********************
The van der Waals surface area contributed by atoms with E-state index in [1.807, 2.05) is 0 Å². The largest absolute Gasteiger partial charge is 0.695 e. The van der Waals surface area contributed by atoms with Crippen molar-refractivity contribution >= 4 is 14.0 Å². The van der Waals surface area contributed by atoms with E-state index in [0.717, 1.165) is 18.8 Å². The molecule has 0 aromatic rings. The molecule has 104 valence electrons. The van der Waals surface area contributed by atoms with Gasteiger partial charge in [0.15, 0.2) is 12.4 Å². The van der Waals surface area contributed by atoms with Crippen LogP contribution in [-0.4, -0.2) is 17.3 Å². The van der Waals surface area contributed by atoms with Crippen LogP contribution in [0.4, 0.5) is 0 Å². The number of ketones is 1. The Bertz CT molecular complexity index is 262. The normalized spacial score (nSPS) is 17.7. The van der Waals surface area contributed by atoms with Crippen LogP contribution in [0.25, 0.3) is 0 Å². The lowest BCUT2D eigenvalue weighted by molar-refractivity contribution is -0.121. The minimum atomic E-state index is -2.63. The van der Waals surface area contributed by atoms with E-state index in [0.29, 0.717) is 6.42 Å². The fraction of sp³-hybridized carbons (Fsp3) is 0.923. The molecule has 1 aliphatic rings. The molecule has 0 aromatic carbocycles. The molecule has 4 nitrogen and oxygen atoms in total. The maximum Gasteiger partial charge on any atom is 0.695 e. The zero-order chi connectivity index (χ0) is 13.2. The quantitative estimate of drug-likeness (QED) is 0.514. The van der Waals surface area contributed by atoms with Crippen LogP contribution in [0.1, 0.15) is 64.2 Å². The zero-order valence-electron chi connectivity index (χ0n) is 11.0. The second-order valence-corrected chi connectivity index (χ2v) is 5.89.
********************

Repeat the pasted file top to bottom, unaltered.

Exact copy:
The van der Waals surface area contributed by atoms with E-state index in [1.807, 2.05) is 0 Å². The largest absolute Gasteiger partial charge is 0.695 e. The van der Waals surface area contributed by atoms with Crippen molar-refractivity contribution >= 4 is 14.0 Å². The van der Waals surface area contributed by atoms with E-state index in [0.717, 1.165) is 18.8 Å². The molecule has 0 aromatic rings. The molecule has 104 valence electrons. The van der Waals surface area contributed by atoms with Gasteiger partial charge in [0.15, 0.2) is 12.4 Å². The van der Waals surface area contributed by atoms with Crippen LogP contribution in [-0.4, -0.2) is 17.3 Å². The van der Waals surface area contributed by atoms with Crippen LogP contribution in [0.4, 0.5) is 0 Å². The number of ketones is 1. The Bertz CT molecular complexity index is 262. The normalized spacial score (nSPS) is 17.7. The van der Waals surface area contributed by atoms with Crippen LogP contribution in [0.25, 0.3) is 0 Å². The lowest BCUT2D eigenvalue weighted by molar-refractivity contribution is -0.121. The minimum atomic E-state index is -2.63. The van der Waals surface area contributed by atoms with E-state index in [0.29, 0.717) is 6.42 Å². The fraction of sp³-hybridized carbons (Fsp3) is 0.923. The molecule has 1 aliphatic rings. The molecule has 0 aromatic carbocycles. The molecule has 4 nitrogen and oxygen atoms in total. The maximum Gasteiger partial charge on any atom is 0.695 e. The zero-order chi connectivity index (χ0) is 13.2. The quantitative estimate of drug-likeness (QED) is 0.514. The van der Waals surface area contributed by atoms with Crippen LogP contribution in [0.1, 0.15) is 64.2 Å². The zero-order valence-electron chi connectivity index (χ0n) is 11.0. The second-order valence-corrected chi connectivity index (χ2v) is 5.89.